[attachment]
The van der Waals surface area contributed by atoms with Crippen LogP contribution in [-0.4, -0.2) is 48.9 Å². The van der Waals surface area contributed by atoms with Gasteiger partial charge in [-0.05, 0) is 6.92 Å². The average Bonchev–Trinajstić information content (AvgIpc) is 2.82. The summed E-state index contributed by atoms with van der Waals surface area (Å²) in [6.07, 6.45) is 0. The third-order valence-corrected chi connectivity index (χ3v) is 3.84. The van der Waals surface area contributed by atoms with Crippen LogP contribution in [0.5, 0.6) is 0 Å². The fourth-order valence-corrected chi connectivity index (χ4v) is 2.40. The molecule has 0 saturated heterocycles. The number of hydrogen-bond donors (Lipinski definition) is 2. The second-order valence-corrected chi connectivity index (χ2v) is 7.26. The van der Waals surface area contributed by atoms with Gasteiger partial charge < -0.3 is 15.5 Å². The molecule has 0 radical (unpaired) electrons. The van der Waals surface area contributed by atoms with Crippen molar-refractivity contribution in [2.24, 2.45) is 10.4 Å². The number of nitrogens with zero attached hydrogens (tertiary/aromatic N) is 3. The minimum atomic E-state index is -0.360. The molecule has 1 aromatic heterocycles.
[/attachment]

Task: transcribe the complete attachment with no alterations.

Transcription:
The van der Waals surface area contributed by atoms with Crippen LogP contribution in [-0.4, -0.2) is 48.9 Å². The van der Waals surface area contributed by atoms with Gasteiger partial charge in [-0.05, 0) is 6.92 Å². The average Bonchev–Trinajstić information content (AvgIpc) is 2.82. The summed E-state index contributed by atoms with van der Waals surface area (Å²) in [6.07, 6.45) is 0. The third-order valence-corrected chi connectivity index (χ3v) is 3.84. The van der Waals surface area contributed by atoms with Crippen LogP contribution in [0.5, 0.6) is 0 Å². The fourth-order valence-corrected chi connectivity index (χ4v) is 2.40. The molecule has 0 saturated heterocycles. The number of hydrogen-bond donors (Lipinski definition) is 2. The second-order valence-corrected chi connectivity index (χ2v) is 7.26. The van der Waals surface area contributed by atoms with Gasteiger partial charge < -0.3 is 15.5 Å². The molecule has 0 radical (unpaired) electrons. The van der Waals surface area contributed by atoms with Crippen molar-refractivity contribution in [2.24, 2.45) is 10.4 Å². The number of nitrogens with zero attached hydrogens (tertiary/aromatic N) is 3. The minimum atomic E-state index is -0.360. The molecule has 1 aromatic heterocycles.